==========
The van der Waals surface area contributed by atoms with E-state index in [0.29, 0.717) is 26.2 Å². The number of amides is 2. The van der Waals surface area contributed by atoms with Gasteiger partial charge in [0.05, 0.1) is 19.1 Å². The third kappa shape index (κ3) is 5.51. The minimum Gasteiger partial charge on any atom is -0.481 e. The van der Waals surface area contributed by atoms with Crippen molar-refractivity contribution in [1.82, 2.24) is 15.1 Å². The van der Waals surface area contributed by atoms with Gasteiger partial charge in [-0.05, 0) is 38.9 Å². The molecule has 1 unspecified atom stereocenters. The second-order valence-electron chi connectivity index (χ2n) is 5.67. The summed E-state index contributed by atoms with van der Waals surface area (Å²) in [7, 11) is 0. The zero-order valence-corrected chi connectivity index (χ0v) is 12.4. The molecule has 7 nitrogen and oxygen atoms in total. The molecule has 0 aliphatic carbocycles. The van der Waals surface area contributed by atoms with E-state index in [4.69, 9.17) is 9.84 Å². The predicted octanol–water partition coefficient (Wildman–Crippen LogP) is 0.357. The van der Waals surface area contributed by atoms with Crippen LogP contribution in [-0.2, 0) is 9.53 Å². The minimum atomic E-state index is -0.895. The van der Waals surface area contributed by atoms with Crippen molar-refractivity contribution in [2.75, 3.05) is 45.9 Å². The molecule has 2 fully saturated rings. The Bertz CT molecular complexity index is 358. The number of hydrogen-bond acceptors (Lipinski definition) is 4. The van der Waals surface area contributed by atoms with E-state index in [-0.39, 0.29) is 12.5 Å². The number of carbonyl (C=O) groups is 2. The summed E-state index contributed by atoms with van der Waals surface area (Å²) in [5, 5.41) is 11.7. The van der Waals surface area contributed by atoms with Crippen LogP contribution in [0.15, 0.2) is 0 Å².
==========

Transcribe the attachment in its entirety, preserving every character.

The van der Waals surface area contributed by atoms with E-state index in [0.29, 0.717) is 26.2 Å². The number of amides is 2. The van der Waals surface area contributed by atoms with Gasteiger partial charge in [0.05, 0.1) is 19.1 Å². The third kappa shape index (κ3) is 5.51. The minimum Gasteiger partial charge on any atom is -0.481 e. The van der Waals surface area contributed by atoms with Crippen molar-refractivity contribution in [1.82, 2.24) is 15.1 Å². The van der Waals surface area contributed by atoms with Gasteiger partial charge in [-0.05, 0) is 38.9 Å². The molecule has 1 unspecified atom stereocenters. The second-order valence-electron chi connectivity index (χ2n) is 5.67. The summed E-state index contributed by atoms with van der Waals surface area (Å²) in [7, 11) is 0. The zero-order valence-corrected chi connectivity index (χ0v) is 12.4. The molecule has 7 nitrogen and oxygen atoms in total. The molecule has 0 aliphatic carbocycles. The van der Waals surface area contributed by atoms with E-state index in [4.69, 9.17) is 9.84 Å². The predicted octanol–water partition coefficient (Wildman–Crippen LogP) is 0.357. The van der Waals surface area contributed by atoms with Crippen LogP contribution in [-0.2, 0) is 9.53 Å². The minimum atomic E-state index is -0.895. The van der Waals surface area contributed by atoms with Crippen molar-refractivity contribution in [2.75, 3.05) is 45.9 Å². The molecule has 2 fully saturated rings. The Bertz CT molecular complexity index is 358. The number of hydrogen-bond acceptors (Lipinski definition) is 4. The van der Waals surface area contributed by atoms with E-state index in [-0.39, 0.29) is 12.5 Å². The number of carbonyl (C=O) groups is 2. The summed E-state index contributed by atoms with van der Waals surface area (Å²) in [5, 5.41) is 11.7. The van der Waals surface area contributed by atoms with Crippen LogP contribution in [0.15, 0.2) is 0 Å².